lights out

Incandescent lightbulbs are now banned in the US

The Biden Administration's rules seek to make lighting cheaper and less polluting

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Burning up and burning out.
Burning up and burning out.
Photo: Justin Sullivan (Getty Images)

The Department of Energy (DOE) rules around lightbulbs have long been a lightning rod of sorts in American politics. Former president Barack Obama tried to phase out inefficient bulbs, but his successor Donald Trump scrapped the policy. The Biden Administration brought the plan back on track and, starting today (Aug. 1), the sale of energy inefficient lightbulbs will be banned in the US.

A new minimum standard for lightbulbs has been set at 45 lumens—or brightness—per watt. Retailers can’t sell bulbs that don’t meet the criteria, though households can continue using existing bulbs.


Most traditional incandescent and halogen bulbs won’t make the cut. Switching over from older bulbs to newer LED bulbs is meant to “conserve energy and help consumers save on their energy bills,” according to the rule announced in April last year.

Some Republican politicians are disgruntled with the Biden administration dictating choices in consumer households to improve energy efficiency, a debate that has encompassed gas stoves and home appliances like dishwashers. But environmentalists have heralded the move as long-time coming, and believe the industry has had ample time to adapt.


Charted: LED lights are most efficient

Lightbulb energy savings, by the digits

$3 billion: How much the DOE expects consumers to save per year on their utility bills once the new rules are implemented


5%: Share of global greenhouse gas emissions are attributed to lighting

90%: Share of the energy powering incandescent and halogen bulb that’s wasted in generating heat, as these create light by heating a filament. Fluorescent light bulbs use an entirely different method to create light, wasting a far lower 30% of their energy in heat


222 million metric tons: Estimated emissions cut as a result of the DOE rules’ implementation over the next 30 years, equivalent to the emissions generated by 28 million homes in one year.

30%: Share of light bulbs sold in 2020 that were incandescent or halogen, according to industry groups cited in a USAToday report


94%: How much the price of LEDs fell between 1998 and 2016

$4 versus $1: How much LED bulbs cost compared to legacy incandescents, but they last much longer...


...25 to 50 times: How much longer LED lightbulbs last compared to incandescent bulbs

85%: How much less energy LED bulbs use versus traditional incandescent ones

40%: Decrease in US lightbulb shipments over the last decade, as per economist Sarah Armitage’s estimate last May. People are buying fewer lightbulbs because their bulbs last longer


Quotable: Not all incandescent lightbulbs are banned

“It does not ban the sale or manufacture of ALL incandescent bulbs, just those common household incandescent (and other) bulbs that are not energy-efficient...Many bulbs, including specialty bulbs, three-way bulbs, chandelier bulbs, refrigerator bulbs, plant grow lights and others, are exempt from the law’s requirements.” —Environmental Protection Agency (EPA) on its website


A brief timeline of the incandescent light bulb ban

2007: On his campaign trail, presidential hopeful Barack Obama promises to phase out all incandescent light bulbs. Two months later, George W Bush signs the Energy Independence and Security Act (EISA), which establishes several energy management goals, including a new efficiency standards for “general service” lightbulbs.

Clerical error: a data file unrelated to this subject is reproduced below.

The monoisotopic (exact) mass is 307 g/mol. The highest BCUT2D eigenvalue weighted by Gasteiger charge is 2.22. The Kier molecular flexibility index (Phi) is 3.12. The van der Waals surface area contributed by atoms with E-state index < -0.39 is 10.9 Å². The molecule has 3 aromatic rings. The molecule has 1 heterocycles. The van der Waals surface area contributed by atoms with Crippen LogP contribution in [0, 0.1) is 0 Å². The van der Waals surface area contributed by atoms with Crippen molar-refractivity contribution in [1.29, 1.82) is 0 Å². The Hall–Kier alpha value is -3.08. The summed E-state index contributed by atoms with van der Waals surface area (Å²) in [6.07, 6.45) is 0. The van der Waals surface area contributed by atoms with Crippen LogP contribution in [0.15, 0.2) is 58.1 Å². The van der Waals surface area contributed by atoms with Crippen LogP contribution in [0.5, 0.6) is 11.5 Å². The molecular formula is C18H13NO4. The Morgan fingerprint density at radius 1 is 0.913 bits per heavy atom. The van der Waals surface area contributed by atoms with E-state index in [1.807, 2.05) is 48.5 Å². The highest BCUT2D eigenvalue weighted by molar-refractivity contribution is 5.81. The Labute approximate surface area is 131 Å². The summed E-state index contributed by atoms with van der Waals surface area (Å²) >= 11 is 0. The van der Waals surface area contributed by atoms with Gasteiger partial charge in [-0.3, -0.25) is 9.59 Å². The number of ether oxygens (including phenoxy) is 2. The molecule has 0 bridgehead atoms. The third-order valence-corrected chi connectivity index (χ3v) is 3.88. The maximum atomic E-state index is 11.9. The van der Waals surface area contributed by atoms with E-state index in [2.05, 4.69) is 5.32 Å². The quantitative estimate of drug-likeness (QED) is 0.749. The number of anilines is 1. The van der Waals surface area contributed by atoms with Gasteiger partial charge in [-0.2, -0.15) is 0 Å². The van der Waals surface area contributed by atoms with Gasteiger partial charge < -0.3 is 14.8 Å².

2012: The law requires most new screw-based lightbulbs to use 28% less power than existing incandescent lights, essentially ending the sale of the older, inefficient lightbulbs. Since incandescent bulbs have a short lifespan—about a year—consumers start switching to energy-saving bulbs fairly quickly.

2014: Obama-era regulation, due to take effect on Jan. 1, 2020, kickstarts the implementation of the last round of energy-saving lightbulb regulations outlined in the 2007 EISA.


2019: Donald Trump, who claims the energy-efficient lightbulbs make him “look orange,” rolled back the Obama-era standards for energy-efficient lightbulbs—a gradual phase-out of incandescent and halogen bulbs that would have kicked in on New Year’s Day 2020.

April 2022: The DOE approves new rules for lightbulbs

January 2023: Deadline for companies to import noncompliant bulbs, according to the enforcement policy


July 2023: The deadline DOE established to allow retailers to continue selling the bulbs

Person of interest: Fred Upton

While the lightbulb policy seems like a Democratic agenda, the standards were initially proposed by a Republican, Fred Upton from Michigan. However, in his run-up to becoming chairman of the House Energy and Commerce Committee, he turned his back on his own law to appease the right wing. He removed a press release cheering the 2007 bill from his website and even said he’d repeal the law if he won the post.


Company of interest: IKEA

Most major retailers including Walmart, Amazon, Home Depot, Lowe’s, and Target have continued to sell incandescent or halogen bulbs as the rules were ironed out. But Swedish furniture giant Ikea pulled the plug on traditional bulbs in 2015, deciding to only sells LEDs. “If you can help customers save energy and help do something towards climate change, that’s the right thing to do,” Steve Howard, then Ikea’s chief sustainability officer, said at the time.


Bulb of interest: CFL

Compact fluorescent lamps (CFLs) meet the 45 lumens threshold but they’re not an ideal choice. Since they contain mercury, their disposal is complicated and not without toxic waste. By 2026, CFLs will be banned in several US states—Maine, Vermont, California, and more.


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